Guinea pigs need calcium in their diet. However, too much calcium can cause problems, like bladder stones or kidney stones. Not enough calcium causes other problems. So how much calcium should a guinea pig eat every day?
Note: The calculations used in this article were updated to reflect more accurate data on March 25, 2018.
If you are after a more specific in depth look at a typical guinea pig diet, check out my “The Ultimate Guinea Pig Food List” article, I go pretty in depth about all the foods and diet types your guinea pig could possible want.
Calcium as a Percentage of Daily Calories
I asked my veterinarian friend what the ideal calcium intake should be for a guinea pig to avoid bladder and kidney stones. She just said I should use a diet that was 0.3% calcium.
I’ve also read accounts online where people state that a diet of 0.3% calcium is good for guinea pigs.
However, my question on this method is 0.3% of what? Calories?
When I do the calculations, this method of calculating calcium content does not work out.
A book called Nutrient Requirements of Laboratory Animals: Fourth Revised Edition, 1995. states that a guinea pig should eat around 8 grams (i.e., 8000 mg) of calcium per day per kilogram of pellets. (see Just Count the mg of Calcium, below).
If a guinea pig eats 1/8 cup of pellets per day, that works out to about 130 mg of calcium per day.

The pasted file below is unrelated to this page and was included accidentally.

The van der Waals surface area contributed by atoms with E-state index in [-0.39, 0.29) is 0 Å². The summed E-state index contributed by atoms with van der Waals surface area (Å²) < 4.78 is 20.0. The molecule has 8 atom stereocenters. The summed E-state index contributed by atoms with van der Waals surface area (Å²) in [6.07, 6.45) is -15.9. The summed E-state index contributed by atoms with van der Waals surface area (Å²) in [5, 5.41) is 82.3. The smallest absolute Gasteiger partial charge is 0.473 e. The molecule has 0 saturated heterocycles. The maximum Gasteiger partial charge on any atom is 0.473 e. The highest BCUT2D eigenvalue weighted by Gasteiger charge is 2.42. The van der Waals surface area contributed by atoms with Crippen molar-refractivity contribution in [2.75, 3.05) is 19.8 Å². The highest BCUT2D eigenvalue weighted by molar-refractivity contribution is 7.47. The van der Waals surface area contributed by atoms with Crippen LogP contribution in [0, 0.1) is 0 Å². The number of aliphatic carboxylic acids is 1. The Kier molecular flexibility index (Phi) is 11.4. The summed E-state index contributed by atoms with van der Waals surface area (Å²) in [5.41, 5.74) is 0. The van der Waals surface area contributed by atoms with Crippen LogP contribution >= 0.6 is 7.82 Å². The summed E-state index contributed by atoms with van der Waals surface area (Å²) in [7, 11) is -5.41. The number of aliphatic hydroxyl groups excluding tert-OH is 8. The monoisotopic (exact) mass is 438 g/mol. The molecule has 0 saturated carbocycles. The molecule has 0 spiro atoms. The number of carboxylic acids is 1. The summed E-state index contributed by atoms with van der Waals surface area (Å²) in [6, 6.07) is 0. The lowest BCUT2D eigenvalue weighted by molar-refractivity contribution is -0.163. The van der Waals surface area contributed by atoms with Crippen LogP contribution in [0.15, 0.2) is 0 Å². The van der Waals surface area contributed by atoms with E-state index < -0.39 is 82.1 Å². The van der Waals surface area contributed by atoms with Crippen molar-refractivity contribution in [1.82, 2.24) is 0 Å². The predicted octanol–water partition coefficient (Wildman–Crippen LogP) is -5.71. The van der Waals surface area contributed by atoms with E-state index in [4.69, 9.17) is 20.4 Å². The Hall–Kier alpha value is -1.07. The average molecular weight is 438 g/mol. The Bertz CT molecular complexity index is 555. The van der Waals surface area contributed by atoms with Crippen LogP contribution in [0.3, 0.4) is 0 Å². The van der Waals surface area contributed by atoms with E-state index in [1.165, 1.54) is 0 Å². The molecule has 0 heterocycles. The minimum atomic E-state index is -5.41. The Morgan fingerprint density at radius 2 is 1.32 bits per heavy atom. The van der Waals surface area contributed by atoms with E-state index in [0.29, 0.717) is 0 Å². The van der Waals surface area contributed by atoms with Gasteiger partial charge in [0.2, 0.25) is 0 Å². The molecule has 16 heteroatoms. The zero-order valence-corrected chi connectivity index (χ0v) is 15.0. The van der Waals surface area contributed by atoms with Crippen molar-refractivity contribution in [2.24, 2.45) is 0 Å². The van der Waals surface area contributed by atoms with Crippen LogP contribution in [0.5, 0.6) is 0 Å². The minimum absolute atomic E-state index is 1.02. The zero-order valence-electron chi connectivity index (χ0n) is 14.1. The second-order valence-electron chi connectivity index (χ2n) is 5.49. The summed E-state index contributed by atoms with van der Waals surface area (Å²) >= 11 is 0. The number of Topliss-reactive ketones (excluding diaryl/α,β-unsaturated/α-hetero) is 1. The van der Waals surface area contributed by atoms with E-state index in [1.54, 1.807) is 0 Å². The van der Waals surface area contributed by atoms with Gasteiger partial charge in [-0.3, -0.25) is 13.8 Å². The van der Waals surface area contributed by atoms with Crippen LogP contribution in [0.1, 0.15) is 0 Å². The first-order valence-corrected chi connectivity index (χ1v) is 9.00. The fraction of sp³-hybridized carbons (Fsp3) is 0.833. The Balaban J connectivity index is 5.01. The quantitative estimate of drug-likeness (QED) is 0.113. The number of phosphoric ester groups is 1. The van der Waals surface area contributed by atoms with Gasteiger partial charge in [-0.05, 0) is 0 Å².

Let’s use an example to work out the 0.3% Calcium advice – based on calories. If I feed my guinea pig, let’s say, 100 calories per day, and I want to feed him 0.3% of those calories as milligrams of calcium, that means I am feeding him just 0.3 mg of calcium per day.
But if they’re referring to 0.3% as grams of calcium (not milligrams), that’s 0.3 g of calcium, or 300 mg.
The method (or units) in that advice is not clear.
Here’s an example:
[content_band style=”color: #3d3d3d;” bg_color=”#C3DBF8″ border=”all” inner_container=”true”]
100 grams of parsley has 138 mg of calcium and 36 calories.
Let’s turn everything into grams:
138 mg of calcium = 0.138 g of calcium
If I feed him 100 calories per day, and I use the guidelines that say he needs .13 g of calcium per day,
.13 g is what percentage of 100 calories?
100 calories per day / 36 calories (per 100 grams) = 2.77 servings of parsley = 100 calories.
2.77 x .138 g of calcium = 0.38 grams of calcium in 100 calories (100 x 2.77 = 277 grams of parsley)
So, let’s say my guinea pig eats 200 calories per day. And I still want him to eat 0.13 g of calcium.
0.13 g is 7% of 200.
Now, because he’s eating 200 calories, I need to feed him 7% of that as milligrams of calcium.